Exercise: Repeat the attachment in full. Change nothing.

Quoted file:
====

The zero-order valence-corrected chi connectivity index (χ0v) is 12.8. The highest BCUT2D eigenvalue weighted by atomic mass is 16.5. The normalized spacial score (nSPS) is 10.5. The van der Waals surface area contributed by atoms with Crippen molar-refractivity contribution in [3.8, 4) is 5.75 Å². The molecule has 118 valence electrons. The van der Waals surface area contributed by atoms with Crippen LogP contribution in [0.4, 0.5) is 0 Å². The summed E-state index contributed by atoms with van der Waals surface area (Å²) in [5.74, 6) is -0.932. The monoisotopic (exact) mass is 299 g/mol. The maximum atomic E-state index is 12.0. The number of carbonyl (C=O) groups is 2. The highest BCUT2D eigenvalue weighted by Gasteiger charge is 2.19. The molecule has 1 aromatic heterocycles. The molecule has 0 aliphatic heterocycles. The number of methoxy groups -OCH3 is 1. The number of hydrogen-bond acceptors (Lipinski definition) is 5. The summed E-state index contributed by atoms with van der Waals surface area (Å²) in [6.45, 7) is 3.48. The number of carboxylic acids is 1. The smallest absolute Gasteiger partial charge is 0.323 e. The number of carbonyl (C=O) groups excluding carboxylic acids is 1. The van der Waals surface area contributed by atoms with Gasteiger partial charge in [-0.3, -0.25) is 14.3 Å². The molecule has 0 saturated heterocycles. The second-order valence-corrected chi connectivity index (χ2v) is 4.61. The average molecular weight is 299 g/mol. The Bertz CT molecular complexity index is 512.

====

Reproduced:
The zero-order valence-corrected chi connectivity index (χ0v) is 12.8. The highest BCUT2D eigenvalue weighted by atomic mass is 16.5. The normalized spacial score (nSPS) is 10.5. The van der Waals surface area contributed by atoms with Crippen molar-refractivity contribution in [3.8, 4) is 5.75 Å². The molecule has 118 valence electrons. The van der Waals surface area contributed by atoms with Crippen LogP contribution in [0.4, 0.5) is 0 Å². The summed E-state index contributed by atoms with van der Waals surface area (Å²) in [5.74, 6) is -0.932. The monoisotopic (exact) mass is 299 g/mol. The maximum atomic E-state index is 12.0. The number of carbonyl (C=O) groups is 2. The highest BCUT2D eigenvalue weighted by Gasteiger charge is 2.19. The molecule has 1 aromatic heterocycles. The molecule has 0 aliphatic heterocycles. The number of methoxy groups -OCH3 is 1. The number of hydrogen-bond acceptors (Lipinski definition) is 5. The summed E-state index contributed by atoms with van der Waals surface area (Å²) in [6.45, 7) is 3.48. The number of carboxylic acids is 1. The smallest absolute Gasteiger partial charge is 0.323 e. The number of carbonyl (C=O) groups excluding carboxylic acids is 1. The van der Waals surface area contributed by atoms with Gasteiger partial charge in [-0.3, -0.25) is 14.3 Å². The molecule has 0 saturated heterocycles. The second-order valence-corrected chi connectivity index (χ2v) is 4.61. The average molecular weight is 299 g/mol. The Bertz CT molecular complexity index is 512.